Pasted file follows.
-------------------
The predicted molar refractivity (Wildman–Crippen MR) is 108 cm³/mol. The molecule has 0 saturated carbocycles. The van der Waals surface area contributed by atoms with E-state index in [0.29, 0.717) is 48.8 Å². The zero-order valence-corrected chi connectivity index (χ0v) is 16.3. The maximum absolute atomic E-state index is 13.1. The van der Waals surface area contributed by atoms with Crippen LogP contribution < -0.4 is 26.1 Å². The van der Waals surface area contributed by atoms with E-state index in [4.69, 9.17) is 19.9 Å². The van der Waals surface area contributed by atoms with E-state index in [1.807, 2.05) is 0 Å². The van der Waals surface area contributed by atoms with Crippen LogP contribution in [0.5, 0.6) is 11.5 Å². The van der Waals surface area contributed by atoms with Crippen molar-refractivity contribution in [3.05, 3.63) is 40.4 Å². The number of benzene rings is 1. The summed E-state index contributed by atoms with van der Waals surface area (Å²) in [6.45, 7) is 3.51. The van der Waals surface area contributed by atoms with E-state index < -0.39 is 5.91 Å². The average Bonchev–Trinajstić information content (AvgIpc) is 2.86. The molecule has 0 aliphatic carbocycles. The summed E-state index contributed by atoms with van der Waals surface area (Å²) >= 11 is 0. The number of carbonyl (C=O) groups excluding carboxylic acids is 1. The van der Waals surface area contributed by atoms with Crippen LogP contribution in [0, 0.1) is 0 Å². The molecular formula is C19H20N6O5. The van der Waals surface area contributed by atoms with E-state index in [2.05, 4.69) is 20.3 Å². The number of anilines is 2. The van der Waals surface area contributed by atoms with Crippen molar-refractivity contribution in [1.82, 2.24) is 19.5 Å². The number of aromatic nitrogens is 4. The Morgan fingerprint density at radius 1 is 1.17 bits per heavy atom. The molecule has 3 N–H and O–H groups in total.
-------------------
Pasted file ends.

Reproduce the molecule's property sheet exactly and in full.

The predicted molar refractivity (Wildman–Crippen MR) is 108 cm³/mol. The molecule has 0 saturated carbocycles. The van der Waals surface area contributed by atoms with E-state index in [0.29, 0.717) is 48.8 Å². The zero-order valence-corrected chi connectivity index (χ0v) is 16.3. The maximum absolute atomic E-state index is 13.1. The van der Waals surface area contributed by atoms with Crippen LogP contribution < -0.4 is 26.1 Å². The van der Waals surface area contributed by atoms with E-state index in [4.69, 9.17) is 19.9 Å². The van der Waals surface area contributed by atoms with E-state index in [1.807, 2.05) is 0 Å². The van der Waals surface area contributed by atoms with Crippen LogP contribution in [0.5, 0.6) is 11.5 Å². The van der Waals surface area contributed by atoms with Crippen molar-refractivity contribution in [3.05, 3.63) is 40.4 Å². The number of benzene rings is 1. The summed E-state index contributed by atoms with van der Waals surface area (Å²) in [6.45, 7) is 3.51. The van der Waals surface area contributed by atoms with E-state index < -0.39 is 5.91 Å². The average Bonchev–Trinajstić information content (AvgIpc) is 2.86. The molecule has 0 aliphatic carbocycles. The summed E-state index contributed by atoms with van der Waals surface area (Å²) >= 11 is 0. The number of carbonyl (C=O) groups excluding carboxylic acids is 1. The van der Waals surface area contributed by atoms with Crippen LogP contribution in [0, 0.1) is 0 Å². The molecular formula is C19H20N6O5. The van der Waals surface area contributed by atoms with E-state index in [2.05, 4.69) is 20.3 Å². The number of anilines is 2. The van der Waals surface area contributed by atoms with Crippen molar-refractivity contribution in [1.82, 2.24) is 19.5 Å². The number of aromatic nitrogens is 4. The Morgan fingerprint density at radius 1 is 1.17 bits per heavy atom. The molecule has 3 N–H and O–H groups in total.